If you’re a company in London and looking for a buyout, chances are you are looking overseas. Consider that, according to Financial Times, about 70% of acquisitions are coming from outside the nation’s borders.
The reasons? Low valuations thanks to a eurozone downturn is key. A path into Western markets from cash-rich Chinese firms is another. But a lesser yet still important motivator is the need for American corporations to avoid the tax burden of repatriating their huge hoards of overseas cash.
But another important factor is the tax benefits of a U.S. company buying an offshore asset. Consider this take from The Wall Street Journal’s Dealpolitik blog about the $8.5 billion acquisition of Skype (which was incorporated in Luxembourg) by Microsoft (NASDAQ:MSFT) — and how it resulted in a net savings of about $3 billion for the Seattle software giant. This was achieved thanks to the use of revenue from a foreign Microsoft subsidiary to buy a foreign asset, thus avoiding a corporate tax rate of 35% that would have been levied on the deal if Skype had been a U.S.-incorporated entity.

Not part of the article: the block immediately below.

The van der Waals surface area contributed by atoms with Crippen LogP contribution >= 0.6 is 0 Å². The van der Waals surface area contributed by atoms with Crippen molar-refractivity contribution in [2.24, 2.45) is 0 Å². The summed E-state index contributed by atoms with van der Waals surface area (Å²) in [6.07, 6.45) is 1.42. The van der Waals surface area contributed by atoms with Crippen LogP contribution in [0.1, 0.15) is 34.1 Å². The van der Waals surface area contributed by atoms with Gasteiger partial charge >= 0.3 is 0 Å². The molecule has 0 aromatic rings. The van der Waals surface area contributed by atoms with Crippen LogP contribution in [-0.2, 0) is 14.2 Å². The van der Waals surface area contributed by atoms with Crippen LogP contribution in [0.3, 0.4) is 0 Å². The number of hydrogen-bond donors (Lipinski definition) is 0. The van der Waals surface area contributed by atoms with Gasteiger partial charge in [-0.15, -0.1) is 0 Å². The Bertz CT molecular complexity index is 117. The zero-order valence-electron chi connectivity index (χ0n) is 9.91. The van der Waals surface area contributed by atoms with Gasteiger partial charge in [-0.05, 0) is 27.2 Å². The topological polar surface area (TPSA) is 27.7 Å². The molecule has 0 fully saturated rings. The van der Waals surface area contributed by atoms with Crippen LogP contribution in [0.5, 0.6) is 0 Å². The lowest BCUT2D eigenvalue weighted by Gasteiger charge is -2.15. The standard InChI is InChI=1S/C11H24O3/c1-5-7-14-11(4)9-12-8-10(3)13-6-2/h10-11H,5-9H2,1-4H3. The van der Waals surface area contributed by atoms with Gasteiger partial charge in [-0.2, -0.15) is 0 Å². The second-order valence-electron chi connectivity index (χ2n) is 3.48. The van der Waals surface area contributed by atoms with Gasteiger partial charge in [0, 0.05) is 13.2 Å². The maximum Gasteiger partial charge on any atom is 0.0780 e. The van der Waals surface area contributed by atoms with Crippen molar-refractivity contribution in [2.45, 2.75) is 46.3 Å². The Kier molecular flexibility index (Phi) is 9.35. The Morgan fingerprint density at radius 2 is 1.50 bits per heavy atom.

That 35% savings is not chump change, especially on multibillion-dollar deals. And in an era when companies are flush with cash and looking to find growth, the “savings” of making an overseas acquisition for multinationals could be more attractive than ever.
According to a spring report from Politico, overseas cash hoards for 12 of the United States’ biggest corporations grew by about 20% in 2011.
Check out this hit list of 11 big multinational stocks with huge foreign stockpiles as of the end of last year:
- General Electric (NYSE:GE): About $102 billion in cash and securities
- Apple (NASDAQ:AAPL): $64 billion
- Microsoft (NASDAQ:MSFT): $46 billion
- Merck (NYSE:MRK): $44 billion
- Cisco (NASDAQ:CSCO): $42 billion
- Johnson & Johnson (NYSE:JNJ): $42 billion
- IBM (NYSE:IBM): $38 billion
- Oracle (NASDAQ:ORCL): $25 billion
- Google (NASDAQ:GOOG): $21 billion
- Qualcomm (NASDAQ:QCOM): $16 billion
- Intel (NASDAQ:INTC): $14 billion
The tax benefits alone aren’t a reason to make a buyout, but it sure will help. And as companies face the threat of higher corporate taxes at home to close budget gaps and the squeeze caused by stagnant top-line growth amid a push for earnings gains, acquisitions with foreign cash could make a lot of sense for these U.S. mega-caps.
Jeff Reeves is the editor of InvestorPlace.com and the author of “The Frugal Investor’s Guide to Finding Great Stocks.” Write him at firstname.lastname@example.org or follow him on Twitter via @JeffReevesIP. As of this writing, he did not own a position in any of the stocks named here.